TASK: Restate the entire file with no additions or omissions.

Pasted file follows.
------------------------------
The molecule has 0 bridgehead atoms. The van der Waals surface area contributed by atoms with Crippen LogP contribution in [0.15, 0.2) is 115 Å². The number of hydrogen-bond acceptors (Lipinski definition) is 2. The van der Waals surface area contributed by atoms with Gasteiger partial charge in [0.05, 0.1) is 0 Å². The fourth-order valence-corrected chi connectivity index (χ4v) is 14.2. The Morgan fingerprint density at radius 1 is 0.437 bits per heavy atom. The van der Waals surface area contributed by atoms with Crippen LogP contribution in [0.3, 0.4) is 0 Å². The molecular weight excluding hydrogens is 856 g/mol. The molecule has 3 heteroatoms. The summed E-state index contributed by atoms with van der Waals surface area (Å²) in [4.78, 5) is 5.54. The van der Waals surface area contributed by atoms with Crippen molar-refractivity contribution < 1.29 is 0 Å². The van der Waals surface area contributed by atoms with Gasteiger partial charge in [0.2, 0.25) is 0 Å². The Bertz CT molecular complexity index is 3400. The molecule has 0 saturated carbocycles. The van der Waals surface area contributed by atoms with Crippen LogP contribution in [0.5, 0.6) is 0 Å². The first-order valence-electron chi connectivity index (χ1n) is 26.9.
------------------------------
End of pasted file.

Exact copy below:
The molecule has 0 bridgehead atoms. The van der Waals surface area contributed by atoms with Crippen LogP contribution in [0.15, 0.2) is 115 Å². The number of hydrogen-bond acceptors (Lipinski definition) is 2. The van der Waals surface area contributed by atoms with Gasteiger partial charge in [0.05, 0.1) is 0 Å². The fourth-order valence-corrected chi connectivity index (χ4v) is 14.2. The Morgan fingerprint density at radius 1 is 0.437 bits per heavy atom. The van der Waals surface area contributed by atoms with Crippen LogP contribution in [0.3, 0.4) is 0 Å². The molecular weight excluding hydrogens is 856 g/mol. The molecule has 3 heteroatoms. The summed E-state index contributed by atoms with van der Waals surface area (Å²) in [4.78, 5) is 5.54. The van der Waals surface area contributed by atoms with Crippen molar-refractivity contribution < 1.29 is 0 Å². The van der Waals surface area contributed by atoms with Gasteiger partial charge in [0.2, 0.25) is 0 Å². The Bertz CT molecular complexity index is 3400. The molecule has 0 saturated carbocycles. The van der Waals surface area contributed by atoms with Crippen LogP contribution in [0.5, 0.6) is 0 Å². The first-order valence-electron chi connectivity index (χ1n) is 26.9.